As of November 2019, the states of New York, California, and North Carolina have sued Juul Labs Inc. The lawsuits allege that Juul, the United States’ most popular e-cigarette manufacturer, directly targeted young people through marketing and sales efforts while not doing enough to verify the ages of customers. Illinois, Massachusetts, and several other states are also investigating the company that is largely held responsible for the U.S. vaping epidemic.
North Carolina Juul Lawsuit
North Carolina Attorney General Josh Stein set precedence for action against Juul when he filed a lawsuit asking the court to limit what flavors the company could sell. The lawsuit, filed on May 15, was the first state lawsuit against the e-cigarette company. Stein questioned why people ages 15 to 17 are more likely to use Juul than the company’s state targeted demographic. The lawsuit specifically noted the company’s fruit and desert-like flavors and the USB-like design.
California Juul Lawsuit
California’s Juul lawsuit points to poor oversight by the company to vet customers. The lawsuit, filed November 18 by Attorney General Xavier Becerra, alleges that the Juul age verification system lets underage customers easily purchase nicotine products from the company’s online store. The state cited sales data and internal emails from the company, alleging that the company permitted thousands of deliveries to phony names and addresses. Becerra noted 17 shipments to an individual who listed “Beer Can” as a name.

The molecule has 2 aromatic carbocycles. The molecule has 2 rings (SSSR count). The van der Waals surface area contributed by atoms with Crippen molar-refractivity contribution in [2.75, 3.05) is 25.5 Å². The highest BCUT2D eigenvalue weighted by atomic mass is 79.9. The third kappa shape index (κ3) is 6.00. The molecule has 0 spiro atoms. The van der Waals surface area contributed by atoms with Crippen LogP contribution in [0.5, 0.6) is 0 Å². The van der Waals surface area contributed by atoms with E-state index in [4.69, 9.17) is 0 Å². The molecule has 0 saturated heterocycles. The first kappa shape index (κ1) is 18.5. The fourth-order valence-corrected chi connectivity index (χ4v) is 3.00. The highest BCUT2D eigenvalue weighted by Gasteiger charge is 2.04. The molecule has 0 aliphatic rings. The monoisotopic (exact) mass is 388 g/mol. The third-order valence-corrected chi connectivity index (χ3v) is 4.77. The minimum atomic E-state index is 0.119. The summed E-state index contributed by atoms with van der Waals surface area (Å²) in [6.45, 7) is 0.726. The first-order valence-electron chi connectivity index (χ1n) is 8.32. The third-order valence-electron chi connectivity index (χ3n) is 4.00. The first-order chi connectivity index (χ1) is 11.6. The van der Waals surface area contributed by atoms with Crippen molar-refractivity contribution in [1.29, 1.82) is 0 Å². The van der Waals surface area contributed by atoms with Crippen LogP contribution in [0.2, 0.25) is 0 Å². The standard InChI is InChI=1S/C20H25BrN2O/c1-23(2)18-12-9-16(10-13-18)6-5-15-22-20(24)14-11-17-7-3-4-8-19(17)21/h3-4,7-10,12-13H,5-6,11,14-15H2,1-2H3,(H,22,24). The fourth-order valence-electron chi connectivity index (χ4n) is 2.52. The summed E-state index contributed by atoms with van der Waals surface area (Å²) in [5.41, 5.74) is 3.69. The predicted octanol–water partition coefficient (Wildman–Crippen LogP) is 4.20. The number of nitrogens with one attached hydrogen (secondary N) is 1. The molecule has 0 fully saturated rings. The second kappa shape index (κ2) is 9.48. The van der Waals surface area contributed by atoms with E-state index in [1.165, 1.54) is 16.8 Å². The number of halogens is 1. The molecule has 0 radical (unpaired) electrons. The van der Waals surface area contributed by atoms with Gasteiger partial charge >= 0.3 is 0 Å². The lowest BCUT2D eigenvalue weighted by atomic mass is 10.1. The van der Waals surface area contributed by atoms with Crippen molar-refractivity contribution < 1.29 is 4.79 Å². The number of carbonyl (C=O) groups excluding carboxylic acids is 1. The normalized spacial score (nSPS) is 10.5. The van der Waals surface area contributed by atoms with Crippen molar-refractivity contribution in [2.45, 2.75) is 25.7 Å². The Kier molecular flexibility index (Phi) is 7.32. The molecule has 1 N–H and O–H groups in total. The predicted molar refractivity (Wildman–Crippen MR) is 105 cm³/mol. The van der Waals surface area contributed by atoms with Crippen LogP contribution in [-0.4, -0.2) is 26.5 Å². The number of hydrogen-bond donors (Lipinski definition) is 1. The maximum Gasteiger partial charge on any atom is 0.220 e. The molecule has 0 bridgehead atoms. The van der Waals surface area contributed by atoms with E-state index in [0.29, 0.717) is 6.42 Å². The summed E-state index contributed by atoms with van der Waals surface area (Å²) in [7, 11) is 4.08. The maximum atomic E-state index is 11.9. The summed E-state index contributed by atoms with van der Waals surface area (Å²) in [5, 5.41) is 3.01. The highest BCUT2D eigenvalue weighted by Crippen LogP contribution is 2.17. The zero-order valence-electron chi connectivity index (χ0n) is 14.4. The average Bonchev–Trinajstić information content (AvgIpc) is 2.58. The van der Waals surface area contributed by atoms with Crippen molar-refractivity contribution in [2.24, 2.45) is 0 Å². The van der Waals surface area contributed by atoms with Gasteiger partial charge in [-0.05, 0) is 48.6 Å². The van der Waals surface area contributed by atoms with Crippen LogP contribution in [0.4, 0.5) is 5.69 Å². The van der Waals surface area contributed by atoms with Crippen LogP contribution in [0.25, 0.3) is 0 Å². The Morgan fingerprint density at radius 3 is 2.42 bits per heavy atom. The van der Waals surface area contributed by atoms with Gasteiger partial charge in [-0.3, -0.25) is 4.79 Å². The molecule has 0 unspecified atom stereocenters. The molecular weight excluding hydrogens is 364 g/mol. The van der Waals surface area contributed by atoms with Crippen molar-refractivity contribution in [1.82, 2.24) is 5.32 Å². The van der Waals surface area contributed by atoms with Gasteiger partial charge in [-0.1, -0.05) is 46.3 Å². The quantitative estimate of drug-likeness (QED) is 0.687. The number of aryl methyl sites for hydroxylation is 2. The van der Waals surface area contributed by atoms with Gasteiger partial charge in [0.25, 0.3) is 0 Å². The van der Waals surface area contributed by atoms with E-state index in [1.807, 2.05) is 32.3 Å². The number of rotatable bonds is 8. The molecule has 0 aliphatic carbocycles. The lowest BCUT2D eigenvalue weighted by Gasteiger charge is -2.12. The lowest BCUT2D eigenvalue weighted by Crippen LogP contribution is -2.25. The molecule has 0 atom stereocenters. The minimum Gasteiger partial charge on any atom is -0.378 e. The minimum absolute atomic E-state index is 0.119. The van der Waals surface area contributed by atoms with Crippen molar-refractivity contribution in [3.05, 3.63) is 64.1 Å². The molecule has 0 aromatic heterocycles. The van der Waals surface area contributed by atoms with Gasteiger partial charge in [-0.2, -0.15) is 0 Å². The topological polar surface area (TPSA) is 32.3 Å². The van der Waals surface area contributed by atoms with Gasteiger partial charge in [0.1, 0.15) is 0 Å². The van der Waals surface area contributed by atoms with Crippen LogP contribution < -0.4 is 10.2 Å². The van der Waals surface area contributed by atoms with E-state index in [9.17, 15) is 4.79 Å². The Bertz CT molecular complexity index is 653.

New York Juul Lawsuit
New York became the third state to sue Juul Labs when Attorney General Letitia James announced the lawsuit on November 19. The lawsuit alleges that Juul contributed to the vaping epidemic through its misleading social media tactics. It also alleges that Juul advertised e-cigarettes as a safer alternative to traditional cigarettes. The lawsuit requires Juul to stop targeting minors and to pay fines for the alleged offenses. James, the state’s highest-ranking law enforcement officer, said that Juul “basically took a page from Big Tobacco’s playbook.”
Concern Amidst Vaping Epidemic
Illinois, Massachusetts, and several other states are also investigating Juul on account of rising rates of e-cigarette use among young persons in the United States. In the most recent government survey, one in four high school students reported using e-cigarettes within the last month, despite federal law banning sales to those under 18. Within the past six years, there has been a 900 percent increase in high school students reporting using e-cigarettes and a 400 percent increase among middle school students.
Juul has worked to overhaul its image, putting efforts into branding itself as a product used to help adults stop smoking traditional cigarettes. The company stopped selling most of its e-cigarette flavors following scrutiny that they were aimed at pulling in young users. It has also shut down social media accounts and ended advertisements that are subjects of the lawsuit. The F